FLOORING IT: Participants get centred during meditation; (below) Kalaan sets the mood.
There’s something to be said for the therapeutic benefits of yoga: the clarity, the spiritual calm, the peace of mind. One was compellingly reminded of this Sunday evening as Art of Living Jamaica, the Jamaica Yoga Association, and the Indian High Commission joined forces to celebrate International Yoga Day with a lavish mini-retreat that attracted scored of yoga devotees, beginners and regular Jamaicans curious about the practice. A sea of white-clad participants flooring it with their colourful mats and towels inside the National Indoor Sports Centre.
What transpired was a wonderfully rejuvenating two-and-a-half hours of deep breathing techniques, physical movements associated with the yoga practice, and powerful meditation exercises, which left you feeling reinvigorated and on an even keel. For beginners and those looking for a quick refresher course on the purpose and practice of meditative yoga, Art of Living’s team leader Dushyant Savadia was particularly helpful in ‘breaking it down’ and providing an ‘accessible’ introduction.
“The best kind of meditation you can practice is to set aside ten minutes of your time every day and focus on three things: wanting nothing, doing nothing and being nothing,” he shared, as flautist Robert ‘Kalaan’ Pairman set a serene atmosphere with his soothing snake-charmer-like instrument. “It will bring you so much energy and clarity. With meditation, don’t look for an experience; just be.”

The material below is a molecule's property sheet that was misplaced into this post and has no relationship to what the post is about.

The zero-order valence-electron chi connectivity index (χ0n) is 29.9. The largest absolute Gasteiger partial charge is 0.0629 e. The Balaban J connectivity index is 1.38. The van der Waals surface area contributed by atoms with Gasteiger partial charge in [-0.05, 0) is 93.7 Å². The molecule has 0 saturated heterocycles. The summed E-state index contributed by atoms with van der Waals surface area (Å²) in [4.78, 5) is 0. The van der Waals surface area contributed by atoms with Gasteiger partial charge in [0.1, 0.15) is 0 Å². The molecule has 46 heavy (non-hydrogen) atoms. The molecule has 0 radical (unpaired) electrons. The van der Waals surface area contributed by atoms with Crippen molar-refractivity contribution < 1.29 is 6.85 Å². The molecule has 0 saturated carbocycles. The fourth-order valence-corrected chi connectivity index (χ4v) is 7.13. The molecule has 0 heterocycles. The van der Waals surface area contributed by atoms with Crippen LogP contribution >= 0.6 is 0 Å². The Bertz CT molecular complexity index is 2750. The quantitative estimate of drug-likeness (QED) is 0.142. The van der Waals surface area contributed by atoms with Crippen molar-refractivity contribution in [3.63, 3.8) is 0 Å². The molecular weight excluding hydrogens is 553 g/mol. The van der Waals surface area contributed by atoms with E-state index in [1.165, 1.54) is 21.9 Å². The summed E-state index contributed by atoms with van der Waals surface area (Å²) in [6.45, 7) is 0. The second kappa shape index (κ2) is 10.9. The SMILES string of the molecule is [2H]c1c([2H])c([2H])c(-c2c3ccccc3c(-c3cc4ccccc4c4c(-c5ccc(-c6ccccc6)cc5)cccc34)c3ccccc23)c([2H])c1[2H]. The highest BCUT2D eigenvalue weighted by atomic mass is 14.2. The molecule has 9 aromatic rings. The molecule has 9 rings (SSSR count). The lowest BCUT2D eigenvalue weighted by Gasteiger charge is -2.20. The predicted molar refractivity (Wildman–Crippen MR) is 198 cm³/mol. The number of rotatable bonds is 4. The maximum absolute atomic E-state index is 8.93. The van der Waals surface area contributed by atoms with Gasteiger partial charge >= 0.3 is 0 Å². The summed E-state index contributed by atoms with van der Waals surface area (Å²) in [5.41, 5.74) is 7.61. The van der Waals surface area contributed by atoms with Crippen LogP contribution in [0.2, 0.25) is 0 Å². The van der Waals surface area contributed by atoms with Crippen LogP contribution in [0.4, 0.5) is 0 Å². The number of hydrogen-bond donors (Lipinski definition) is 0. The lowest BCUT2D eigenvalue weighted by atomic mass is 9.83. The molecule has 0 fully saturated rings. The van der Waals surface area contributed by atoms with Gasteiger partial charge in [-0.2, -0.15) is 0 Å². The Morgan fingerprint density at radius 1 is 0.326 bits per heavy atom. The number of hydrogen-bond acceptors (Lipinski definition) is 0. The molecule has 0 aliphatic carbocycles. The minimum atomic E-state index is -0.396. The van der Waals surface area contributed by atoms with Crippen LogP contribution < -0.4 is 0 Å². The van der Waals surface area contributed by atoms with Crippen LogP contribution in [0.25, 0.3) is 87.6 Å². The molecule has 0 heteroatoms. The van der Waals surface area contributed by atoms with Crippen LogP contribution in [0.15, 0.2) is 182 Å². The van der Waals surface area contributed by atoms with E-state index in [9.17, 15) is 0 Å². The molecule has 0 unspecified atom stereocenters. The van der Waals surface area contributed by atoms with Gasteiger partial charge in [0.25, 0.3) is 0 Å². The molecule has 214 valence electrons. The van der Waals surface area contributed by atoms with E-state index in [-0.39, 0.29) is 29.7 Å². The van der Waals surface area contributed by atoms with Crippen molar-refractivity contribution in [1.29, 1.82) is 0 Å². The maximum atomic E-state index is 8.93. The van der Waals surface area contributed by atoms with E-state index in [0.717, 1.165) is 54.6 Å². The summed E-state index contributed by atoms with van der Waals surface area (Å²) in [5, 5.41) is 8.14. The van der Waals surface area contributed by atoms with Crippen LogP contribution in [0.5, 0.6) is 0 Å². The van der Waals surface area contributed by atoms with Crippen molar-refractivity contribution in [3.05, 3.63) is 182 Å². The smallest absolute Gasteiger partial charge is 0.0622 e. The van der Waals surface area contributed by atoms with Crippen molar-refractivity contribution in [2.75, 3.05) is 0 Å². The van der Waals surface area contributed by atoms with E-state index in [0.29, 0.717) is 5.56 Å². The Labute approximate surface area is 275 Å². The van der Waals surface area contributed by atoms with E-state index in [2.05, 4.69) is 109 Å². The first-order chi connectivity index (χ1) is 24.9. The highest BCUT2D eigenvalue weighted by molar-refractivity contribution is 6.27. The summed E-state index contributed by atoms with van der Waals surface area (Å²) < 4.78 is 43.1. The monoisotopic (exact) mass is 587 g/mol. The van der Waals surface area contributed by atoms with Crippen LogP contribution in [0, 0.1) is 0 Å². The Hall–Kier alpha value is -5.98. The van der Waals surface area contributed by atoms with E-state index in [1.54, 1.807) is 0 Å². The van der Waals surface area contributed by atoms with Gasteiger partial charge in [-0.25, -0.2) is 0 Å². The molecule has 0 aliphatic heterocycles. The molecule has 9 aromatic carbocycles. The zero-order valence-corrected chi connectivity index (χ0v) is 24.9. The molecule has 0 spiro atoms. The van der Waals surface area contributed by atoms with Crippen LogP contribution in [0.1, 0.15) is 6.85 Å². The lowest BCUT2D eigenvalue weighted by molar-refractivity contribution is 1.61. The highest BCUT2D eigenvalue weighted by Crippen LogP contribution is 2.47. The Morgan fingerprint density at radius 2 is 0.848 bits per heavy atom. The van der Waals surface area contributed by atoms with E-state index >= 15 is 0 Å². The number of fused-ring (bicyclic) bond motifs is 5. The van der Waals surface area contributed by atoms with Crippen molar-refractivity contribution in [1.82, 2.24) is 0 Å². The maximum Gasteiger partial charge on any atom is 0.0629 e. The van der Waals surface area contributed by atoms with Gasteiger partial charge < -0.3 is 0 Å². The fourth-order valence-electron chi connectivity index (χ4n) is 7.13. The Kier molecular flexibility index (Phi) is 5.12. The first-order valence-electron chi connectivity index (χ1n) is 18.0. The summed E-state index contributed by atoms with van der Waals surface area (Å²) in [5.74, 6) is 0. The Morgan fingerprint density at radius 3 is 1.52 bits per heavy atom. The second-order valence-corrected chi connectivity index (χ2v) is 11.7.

Attendees were also fed stress-relief tips and enlightened about the science of the breath, the inner workings of the mind and the transformative impact of uniting mind, body, breath, thought and spirit in the present. “It is the birthright of every human being to find peace and joy and harmony in life, and for that yoga is an effective tool,” Savadia noted. “Yoga is not just about stretching the body and testing how far the body can bend. The real trick is to see how far the mind can bend with the body.”
In addition to pep talks and demos from other professional instructors like Sharon Feanny, Vitra Goopee and Maria Lapushkina, attendees were treated to lively Indian dance, and the curtains came down on the evening with a robust performance from rootsy singer-storyteller Jah 9.
> FYI: The Jamaica Yoga Association has several more events planned for the summer, visit jamaicayogaassociation.org for the schedule